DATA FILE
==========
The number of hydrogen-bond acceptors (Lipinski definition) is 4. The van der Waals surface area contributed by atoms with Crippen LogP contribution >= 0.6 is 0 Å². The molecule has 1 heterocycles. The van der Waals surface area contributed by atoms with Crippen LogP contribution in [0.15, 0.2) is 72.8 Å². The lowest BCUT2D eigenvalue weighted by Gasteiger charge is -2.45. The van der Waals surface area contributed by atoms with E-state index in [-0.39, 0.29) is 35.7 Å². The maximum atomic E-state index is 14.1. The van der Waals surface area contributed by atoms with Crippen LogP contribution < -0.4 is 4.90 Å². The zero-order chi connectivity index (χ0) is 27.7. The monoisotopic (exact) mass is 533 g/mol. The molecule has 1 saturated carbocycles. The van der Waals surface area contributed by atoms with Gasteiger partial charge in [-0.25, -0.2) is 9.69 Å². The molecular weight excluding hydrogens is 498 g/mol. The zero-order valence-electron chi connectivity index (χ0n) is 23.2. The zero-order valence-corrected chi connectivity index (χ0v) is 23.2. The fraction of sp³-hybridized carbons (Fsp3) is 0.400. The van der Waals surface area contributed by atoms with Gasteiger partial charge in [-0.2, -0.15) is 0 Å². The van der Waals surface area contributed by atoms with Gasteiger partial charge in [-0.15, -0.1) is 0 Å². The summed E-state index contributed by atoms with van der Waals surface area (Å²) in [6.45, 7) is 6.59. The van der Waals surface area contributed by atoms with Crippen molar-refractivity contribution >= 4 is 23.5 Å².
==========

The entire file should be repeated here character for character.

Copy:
The number of hydrogen-bond acceptors (Lipinski definition) is 4. The van der Waals surface area contributed by atoms with Crippen LogP contribution >= 0.6 is 0 Å². The molecule has 1 heterocycles. The van der Waals surface area contributed by atoms with Crippen LogP contribution in [0.15, 0.2) is 72.8 Å². The lowest BCUT2D eigenvalue weighted by Gasteiger charge is -2.45. The van der Waals surface area contributed by atoms with E-state index in [-0.39, 0.29) is 35.7 Å². The maximum atomic E-state index is 14.1. The van der Waals surface area contributed by atoms with Crippen LogP contribution < -0.4 is 4.90 Å². The zero-order chi connectivity index (χ0) is 27.7. The monoisotopic (exact) mass is 533 g/mol. The molecule has 1 saturated carbocycles. The van der Waals surface area contributed by atoms with Gasteiger partial charge in [-0.25, -0.2) is 9.69 Å². The molecular weight excluding hydrogens is 498 g/mol. The zero-order valence-electron chi connectivity index (χ0n) is 23.2. The zero-order valence-corrected chi connectivity index (χ0v) is 23.2. The fraction of sp³-hybridized carbons (Fsp3) is 0.400. The van der Waals surface area contributed by atoms with Gasteiger partial charge in [-0.2, -0.15) is 0 Å². The van der Waals surface area contributed by atoms with Gasteiger partial charge in [-0.15, -0.1) is 0 Å². The summed E-state index contributed by atoms with van der Waals surface area (Å²) in [6.45, 7) is 6.59. The van der Waals surface area contributed by atoms with Crippen molar-refractivity contribution >= 4 is 23.5 Å².